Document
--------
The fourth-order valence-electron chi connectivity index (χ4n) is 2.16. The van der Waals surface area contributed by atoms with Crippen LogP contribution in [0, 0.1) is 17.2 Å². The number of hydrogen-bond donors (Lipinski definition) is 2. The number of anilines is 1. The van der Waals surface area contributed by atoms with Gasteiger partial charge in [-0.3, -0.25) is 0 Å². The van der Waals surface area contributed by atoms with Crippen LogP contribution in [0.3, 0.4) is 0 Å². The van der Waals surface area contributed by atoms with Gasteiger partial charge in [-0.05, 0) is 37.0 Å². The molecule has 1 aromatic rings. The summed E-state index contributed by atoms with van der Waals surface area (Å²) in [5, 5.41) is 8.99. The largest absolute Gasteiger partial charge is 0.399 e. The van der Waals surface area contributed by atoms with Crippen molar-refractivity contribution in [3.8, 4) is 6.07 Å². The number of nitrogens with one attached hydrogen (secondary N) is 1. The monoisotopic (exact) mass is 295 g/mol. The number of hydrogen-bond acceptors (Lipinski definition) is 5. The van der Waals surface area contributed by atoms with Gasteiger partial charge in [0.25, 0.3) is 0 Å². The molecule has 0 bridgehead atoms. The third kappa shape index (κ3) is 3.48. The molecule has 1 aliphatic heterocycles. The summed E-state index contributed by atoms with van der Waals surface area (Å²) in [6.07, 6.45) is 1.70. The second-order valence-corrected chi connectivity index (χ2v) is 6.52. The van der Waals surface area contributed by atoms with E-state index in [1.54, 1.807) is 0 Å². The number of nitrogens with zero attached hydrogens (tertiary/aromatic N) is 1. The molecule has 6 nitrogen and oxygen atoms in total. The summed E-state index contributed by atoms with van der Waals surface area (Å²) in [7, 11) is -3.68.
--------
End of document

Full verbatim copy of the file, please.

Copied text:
The fourth-order valence-electron chi connectivity index (χ4n) is 2.16. The van der Waals surface area contributed by atoms with Crippen LogP contribution in [0, 0.1) is 17.2 Å². The number of hydrogen-bond donors (Lipinski definition) is 2. The number of anilines is 1. The van der Waals surface area contributed by atoms with Gasteiger partial charge in [-0.3, -0.25) is 0 Å². The van der Waals surface area contributed by atoms with Crippen LogP contribution in [0.3, 0.4) is 0 Å². The van der Waals surface area contributed by atoms with Gasteiger partial charge in [-0.05, 0) is 37.0 Å². The molecule has 1 aromatic rings. The summed E-state index contributed by atoms with van der Waals surface area (Å²) in [5, 5.41) is 8.99. The largest absolute Gasteiger partial charge is 0.399 e. The van der Waals surface area contributed by atoms with Crippen molar-refractivity contribution in [3.8, 4) is 6.07 Å². The number of nitrogens with one attached hydrogen (secondary N) is 1. The monoisotopic (exact) mass is 295 g/mol. The number of hydrogen-bond acceptors (Lipinski definition) is 5. The van der Waals surface area contributed by atoms with Gasteiger partial charge in [0.25, 0.3) is 0 Å². The molecule has 0 bridgehead atoms. The third kappa shape index (κ3) is 3.48. The molecule has 1 aliphatic heterocycles. The summed E-state index contributed by atoms with van der Waals surface area (Å²) in [6.07, 6.45) is 1.70. The second-order valence-corrected chi connectivity index (χ2v) is 6.52. The van der Waals surface area contributed by atoms with E-state index in [1.54, 1.807) is 0 Å². The number of nitrogens with zero attached hydrogens (tertiary/aromatic N) is 1. The molecule has 6 nitrogen and oxygen atoms in total. The summed E-state index contributed by atoms with van der Waals surface area (Å²) in [7, 11) is -3.68.